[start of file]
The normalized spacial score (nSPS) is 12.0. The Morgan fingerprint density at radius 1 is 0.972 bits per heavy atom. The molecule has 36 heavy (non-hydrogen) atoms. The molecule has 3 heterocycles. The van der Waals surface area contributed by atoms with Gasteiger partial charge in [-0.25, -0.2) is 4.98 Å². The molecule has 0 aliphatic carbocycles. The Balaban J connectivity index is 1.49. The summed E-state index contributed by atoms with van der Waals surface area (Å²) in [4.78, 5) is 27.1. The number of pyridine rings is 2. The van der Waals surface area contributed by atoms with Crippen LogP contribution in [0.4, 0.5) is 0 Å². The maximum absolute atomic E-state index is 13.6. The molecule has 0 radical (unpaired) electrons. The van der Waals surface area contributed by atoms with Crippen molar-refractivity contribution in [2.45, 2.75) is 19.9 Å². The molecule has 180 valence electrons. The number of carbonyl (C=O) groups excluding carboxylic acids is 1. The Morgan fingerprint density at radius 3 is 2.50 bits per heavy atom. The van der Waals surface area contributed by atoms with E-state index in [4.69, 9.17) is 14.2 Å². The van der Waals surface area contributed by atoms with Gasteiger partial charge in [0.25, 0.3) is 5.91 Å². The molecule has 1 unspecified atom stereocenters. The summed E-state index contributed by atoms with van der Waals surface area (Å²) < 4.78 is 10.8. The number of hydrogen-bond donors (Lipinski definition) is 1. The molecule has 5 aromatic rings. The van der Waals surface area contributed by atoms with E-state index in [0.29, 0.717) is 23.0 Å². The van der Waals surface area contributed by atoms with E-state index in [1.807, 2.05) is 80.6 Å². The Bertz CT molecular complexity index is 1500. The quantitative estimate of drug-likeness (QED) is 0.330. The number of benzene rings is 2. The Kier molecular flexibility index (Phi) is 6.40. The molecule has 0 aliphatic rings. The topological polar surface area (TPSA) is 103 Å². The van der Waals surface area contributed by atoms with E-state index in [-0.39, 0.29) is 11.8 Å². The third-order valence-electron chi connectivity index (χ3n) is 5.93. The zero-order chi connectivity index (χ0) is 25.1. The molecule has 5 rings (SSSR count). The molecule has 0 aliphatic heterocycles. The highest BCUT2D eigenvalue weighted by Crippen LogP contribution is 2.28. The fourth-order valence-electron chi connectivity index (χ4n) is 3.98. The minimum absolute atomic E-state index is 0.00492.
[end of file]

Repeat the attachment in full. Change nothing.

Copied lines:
The normalized spacial score (nSPS) is 12.0. The Morgan fingerprint density at radius 1 is 0.972 bits per heavy atom. The molecule has 36 heavy (non-hydrogen) atoms. The molecule has 3 heterocycles. The van der Waals surface area contributed by atoms with Gasteiger partial charge in [-0.25, -0.2) is 4.98 Å². The molecule has 0 aliphatic carbocycles. The Balaban J connectivity index is 1.49. The summed E-state index contributed by atoms with van der Waals surface area (Å²) in [4.78, 5) is 27.1. The number of pyridine rings is 2. The van der Waals surface area contributed by atoms with Crippen LogP contribution in [0.4, 0.5) is 0 Å². The maximum absolute atomic E-state index is 13.6. The molecule has 0 radical (unpaired) electrons. The van der Waals surface area contributed by atoms with Crippen molar-refractivity contribution in [2.45, 2.75) is 19.9 Å². The molecule has 180 valence electrons. The number of carbonyl (C=O) groups excluding carboxylic acids is 1. The Morgan fingerprint density at radius 3 is 2.50 bits per heavy atom. The van der Waals surface area contributed by atoms with E-state index in [4.69, 9.17) is 14.2 Å². The van der Waals surface area contributed by atoms with Gasteiger partial charge in [0.25, 0.3) is 5.91 Å². The molecule has 1 unspecified atom stereocenters. The summed E-state index contributed by atoms with van der Waals surface area (Å²) < 4.78 is 10.8. The number of hydrogen-bond donors (Lipinski definition) is 1. The molecule has 5 aromatic rings. The van der Waals surface area contributed by atoms with E-state index in [0.29, 0.717) is 23.0 Å². The van der Waals surface area contributed by atoms with E-state index in [1.807, 2.05) is 80.6 Å². The Bertz CT molecular complexity index is 1500. The quantitative estimate of drug-likeness (QED) is 0.330. The number of benzene rings is 2. The Kier molecular flexibility index (Phi) is 6.40. The molecule has 0 aliphatic rings. The topological polar surface area (TPSA) is 103 Å². The van der Waals surface area contributed by atoms with E-state index in [-0.39, 0.29) is 11.8 Å². The third-order valence-electron chi connectivity index (χ3n) is 5.93. The zero-order chi connectivity index (χ0) is 25.1. The molecule has 5 rings (SSSR count). The molecule has 0 aliphatic heterocycles. The highest BCUT2D eigenvalue weighted by Crippen LogP contribution is 2.28. The fourth-order valence-electron chi connectivity index (χ4n) is 3.98. The minimum absolute atomic E-state index is 0.00492.